Crediton Museum Olympic Display

Crediton Museum & Heritage Centre has expanded its display to include two exciting new topics.

Photograph of a museum exhibition

Firstly, by kind permission of the Church Governors, items usually stored at the church have been loaned to the museum so that more local residents can learn about them. There are objects, including a coat, boots, musket barrels and saddle, left in the town by the Cromwellian army when they were here during the English Civil War, and other interesting items found in the church. Secondly, to celebrate the opening of the London
Olympics, awards have been loaned by local sportspeople who have achieved at national level. 

Organiser of the Olympics display, David Nation, said “It is just amazing what great successes have been achieved by local people. Often we hear little of it but these people have shown enormous dedication and commitment to reach the levels of performance
they have. At both individual and team level several have toured the world competing against the best and still come away with medals. This display celebrates their successes and we hope it will inspire future generations of local sportspeople. Just because you come from a small market town in rural Devon does not mean you cannot compete with the world’s best.”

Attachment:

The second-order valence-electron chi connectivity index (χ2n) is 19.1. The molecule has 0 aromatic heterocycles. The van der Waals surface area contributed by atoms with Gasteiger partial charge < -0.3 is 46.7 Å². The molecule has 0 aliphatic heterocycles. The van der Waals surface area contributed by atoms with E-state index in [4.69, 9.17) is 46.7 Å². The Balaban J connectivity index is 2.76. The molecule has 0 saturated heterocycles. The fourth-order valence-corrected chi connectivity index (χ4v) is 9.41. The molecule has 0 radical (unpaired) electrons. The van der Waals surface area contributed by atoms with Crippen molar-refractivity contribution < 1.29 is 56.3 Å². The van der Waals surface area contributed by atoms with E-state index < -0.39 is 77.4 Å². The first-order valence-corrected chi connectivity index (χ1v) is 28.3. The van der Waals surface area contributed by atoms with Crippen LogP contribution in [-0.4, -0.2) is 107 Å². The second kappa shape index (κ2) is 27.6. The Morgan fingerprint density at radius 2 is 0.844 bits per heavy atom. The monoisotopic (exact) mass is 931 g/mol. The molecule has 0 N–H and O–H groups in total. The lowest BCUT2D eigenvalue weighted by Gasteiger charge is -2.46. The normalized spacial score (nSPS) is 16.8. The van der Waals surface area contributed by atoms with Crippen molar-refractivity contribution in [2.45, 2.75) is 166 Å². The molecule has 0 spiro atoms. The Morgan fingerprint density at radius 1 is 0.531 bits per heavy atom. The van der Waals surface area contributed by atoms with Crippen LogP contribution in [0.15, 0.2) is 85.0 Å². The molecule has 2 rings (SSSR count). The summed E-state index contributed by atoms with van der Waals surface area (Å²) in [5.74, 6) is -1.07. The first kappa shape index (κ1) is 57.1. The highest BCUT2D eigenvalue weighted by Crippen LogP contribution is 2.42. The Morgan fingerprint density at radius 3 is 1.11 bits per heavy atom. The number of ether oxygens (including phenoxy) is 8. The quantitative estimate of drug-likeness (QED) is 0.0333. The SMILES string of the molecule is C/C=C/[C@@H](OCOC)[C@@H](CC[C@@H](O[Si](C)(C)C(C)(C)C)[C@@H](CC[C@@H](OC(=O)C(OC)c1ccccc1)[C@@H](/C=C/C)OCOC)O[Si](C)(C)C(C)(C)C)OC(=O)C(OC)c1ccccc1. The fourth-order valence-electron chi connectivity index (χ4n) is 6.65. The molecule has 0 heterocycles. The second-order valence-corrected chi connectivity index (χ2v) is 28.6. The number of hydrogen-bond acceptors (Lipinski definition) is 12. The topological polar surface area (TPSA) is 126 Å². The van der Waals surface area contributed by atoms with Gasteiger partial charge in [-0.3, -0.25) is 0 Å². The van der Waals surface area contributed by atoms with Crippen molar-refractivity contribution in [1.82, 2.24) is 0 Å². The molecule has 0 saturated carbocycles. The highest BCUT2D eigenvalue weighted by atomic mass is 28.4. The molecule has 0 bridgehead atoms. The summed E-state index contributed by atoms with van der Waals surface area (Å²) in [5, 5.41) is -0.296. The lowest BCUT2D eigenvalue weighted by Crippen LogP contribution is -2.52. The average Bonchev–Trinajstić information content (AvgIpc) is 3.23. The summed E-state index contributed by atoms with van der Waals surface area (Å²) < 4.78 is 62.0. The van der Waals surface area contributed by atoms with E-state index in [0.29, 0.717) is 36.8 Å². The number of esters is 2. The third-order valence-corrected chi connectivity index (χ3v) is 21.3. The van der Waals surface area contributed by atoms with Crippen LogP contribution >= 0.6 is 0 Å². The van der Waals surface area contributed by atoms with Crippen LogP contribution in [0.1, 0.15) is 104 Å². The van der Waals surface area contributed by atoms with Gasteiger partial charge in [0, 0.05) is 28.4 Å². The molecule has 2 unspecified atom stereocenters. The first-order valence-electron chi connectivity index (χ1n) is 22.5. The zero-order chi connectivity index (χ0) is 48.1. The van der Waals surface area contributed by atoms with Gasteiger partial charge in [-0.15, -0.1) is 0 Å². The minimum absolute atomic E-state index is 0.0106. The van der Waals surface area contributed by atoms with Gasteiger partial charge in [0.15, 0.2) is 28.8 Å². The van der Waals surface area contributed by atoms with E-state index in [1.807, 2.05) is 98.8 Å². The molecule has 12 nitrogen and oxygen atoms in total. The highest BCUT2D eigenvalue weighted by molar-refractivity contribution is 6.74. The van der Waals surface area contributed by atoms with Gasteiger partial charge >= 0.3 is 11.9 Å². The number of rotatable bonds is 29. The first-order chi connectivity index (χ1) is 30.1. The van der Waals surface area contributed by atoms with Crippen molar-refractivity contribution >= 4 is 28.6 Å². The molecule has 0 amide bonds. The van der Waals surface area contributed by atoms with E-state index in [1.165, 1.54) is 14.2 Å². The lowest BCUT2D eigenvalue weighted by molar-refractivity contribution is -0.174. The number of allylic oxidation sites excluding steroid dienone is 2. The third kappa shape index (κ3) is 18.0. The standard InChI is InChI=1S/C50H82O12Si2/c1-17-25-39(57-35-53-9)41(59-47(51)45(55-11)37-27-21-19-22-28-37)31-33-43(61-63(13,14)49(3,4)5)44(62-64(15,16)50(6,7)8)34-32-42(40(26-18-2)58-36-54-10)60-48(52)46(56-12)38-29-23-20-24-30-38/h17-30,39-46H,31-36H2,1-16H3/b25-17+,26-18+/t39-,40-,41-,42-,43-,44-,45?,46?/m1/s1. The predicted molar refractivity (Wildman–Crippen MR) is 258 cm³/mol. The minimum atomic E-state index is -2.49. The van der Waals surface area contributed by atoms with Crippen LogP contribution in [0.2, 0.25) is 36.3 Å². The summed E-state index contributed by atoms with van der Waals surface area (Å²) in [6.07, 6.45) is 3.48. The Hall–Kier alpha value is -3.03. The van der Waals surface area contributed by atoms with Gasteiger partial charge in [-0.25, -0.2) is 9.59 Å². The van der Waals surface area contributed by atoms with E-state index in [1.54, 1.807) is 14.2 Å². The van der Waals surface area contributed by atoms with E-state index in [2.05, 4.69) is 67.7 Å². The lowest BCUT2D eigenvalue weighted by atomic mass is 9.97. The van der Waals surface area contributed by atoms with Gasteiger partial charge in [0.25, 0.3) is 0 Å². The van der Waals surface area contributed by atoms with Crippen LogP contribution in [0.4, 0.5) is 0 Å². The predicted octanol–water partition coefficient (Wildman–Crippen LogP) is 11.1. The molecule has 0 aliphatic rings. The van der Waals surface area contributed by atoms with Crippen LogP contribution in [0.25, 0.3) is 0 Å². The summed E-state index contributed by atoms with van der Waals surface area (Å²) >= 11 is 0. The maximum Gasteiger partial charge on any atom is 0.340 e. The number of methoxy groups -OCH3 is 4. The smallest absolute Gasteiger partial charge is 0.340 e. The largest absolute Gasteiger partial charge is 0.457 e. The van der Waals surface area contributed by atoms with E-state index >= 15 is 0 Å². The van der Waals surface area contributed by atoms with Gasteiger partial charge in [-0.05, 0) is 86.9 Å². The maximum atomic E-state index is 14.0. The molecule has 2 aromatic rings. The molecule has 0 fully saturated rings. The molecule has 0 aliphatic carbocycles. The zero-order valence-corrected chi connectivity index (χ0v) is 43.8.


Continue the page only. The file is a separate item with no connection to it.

The earliest Olympic success was a gold medal for Crediton solicitor John Symes who played for the England cricket team in the Paris Olympics of 1900 – the only time cricket has featured! Although they don’t have the medal on show, photographs are displayed of the team and local teams for which John Symes played. World achievements by Becky Brooks (now Tancock) in Tai Kwon Do and Ian Bond in Bowls are featured, as are the improving performances at international level of athlete Sophie Skinner.

Society vice chairman Sandra Cooper said “The limited amount of space we have means that we need to change our displays fairly often to enable us to show people just how much history the area has. What we’ve displayed over the last three years has been very well received and there are many more stories to tell in future exhibitions.”

11 August 2012